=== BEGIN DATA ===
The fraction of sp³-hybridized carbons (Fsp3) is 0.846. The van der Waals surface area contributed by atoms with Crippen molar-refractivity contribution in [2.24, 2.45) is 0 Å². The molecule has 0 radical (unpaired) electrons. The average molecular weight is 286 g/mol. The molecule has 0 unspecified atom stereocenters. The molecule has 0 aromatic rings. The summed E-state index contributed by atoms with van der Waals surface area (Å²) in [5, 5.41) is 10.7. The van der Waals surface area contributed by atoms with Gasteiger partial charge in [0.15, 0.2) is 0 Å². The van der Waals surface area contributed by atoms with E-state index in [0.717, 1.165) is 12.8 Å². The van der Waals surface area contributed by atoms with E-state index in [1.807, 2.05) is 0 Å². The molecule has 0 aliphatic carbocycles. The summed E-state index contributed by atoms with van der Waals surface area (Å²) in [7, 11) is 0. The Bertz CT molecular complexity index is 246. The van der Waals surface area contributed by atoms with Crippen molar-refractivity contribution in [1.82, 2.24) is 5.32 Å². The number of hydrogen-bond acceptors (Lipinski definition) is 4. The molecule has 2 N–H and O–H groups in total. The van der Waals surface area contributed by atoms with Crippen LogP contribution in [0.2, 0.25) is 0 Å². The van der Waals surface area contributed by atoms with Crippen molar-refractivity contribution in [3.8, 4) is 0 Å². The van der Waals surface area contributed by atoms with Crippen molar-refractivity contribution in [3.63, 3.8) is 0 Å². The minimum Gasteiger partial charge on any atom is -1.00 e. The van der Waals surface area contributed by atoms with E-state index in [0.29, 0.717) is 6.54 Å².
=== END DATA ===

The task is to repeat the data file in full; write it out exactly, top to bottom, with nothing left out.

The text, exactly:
The fraction of sp³-hybridized carbons (Fsp3) is 0.846. The van der Waals surface area contributed by atoms with Crippen molar-refractivity contribution in [2.24, 2.45) is 0 Å². The molecule has 0 radical (unpaired) electrons. The average molecular weight is 286 g/mol. The molecule has 0 unspecified atom stereocenters. The molecule has 0 aromatic rings. The summed E-state index contributed by atoms with van der Waals surface area (Å²) in [5, 5.41) is 10.7. The van der Waals surface area contributed by atoms with Gasteiger partial charge in [0.15, 0.2) is 0 Å². The van der Waals surface area contributed by atoms with E-state index in [0.717, 1.165) is 12.8 Å². The van der Waals surface area contributed by atoms with E-state index in [1.807, 2.05) is 0 Å². The molecule has 0 aliphatic carbocycles. The summed E-state index contributed by atoms with van der Waals surface area (Å²) in [7, 11) is 0. The Bertz CT molecular complexity index is 246. The van der Waals surface area contributed by atoms with Crippen molar-refractivity contribution in [1.82, 2.24) is 5.32 Å². The number of hydrogen-bond acceptors (Lipinski definition) is 4. The molecule has 2 N–H and O–H groups in total. The van der Waals surface area contributed by atoms with Crippen LogP contribution in [0.2, 0.25) is 0 Å². The van der Waals surface area contributed by atoms with Crippen molar-refractivity contribution in [3.8, 4) is 0 Å². The van der Waals surface area contributed by atoms with Crippen molar-refractivity contribution in [3.63, 3.8) is 0 Å². The minimum Gasteiger partial charge on any atom is -1.00 e. The van der Waals surface area contributed by atoms with E-state index in [0.29, 0.717) is 6.54 Å².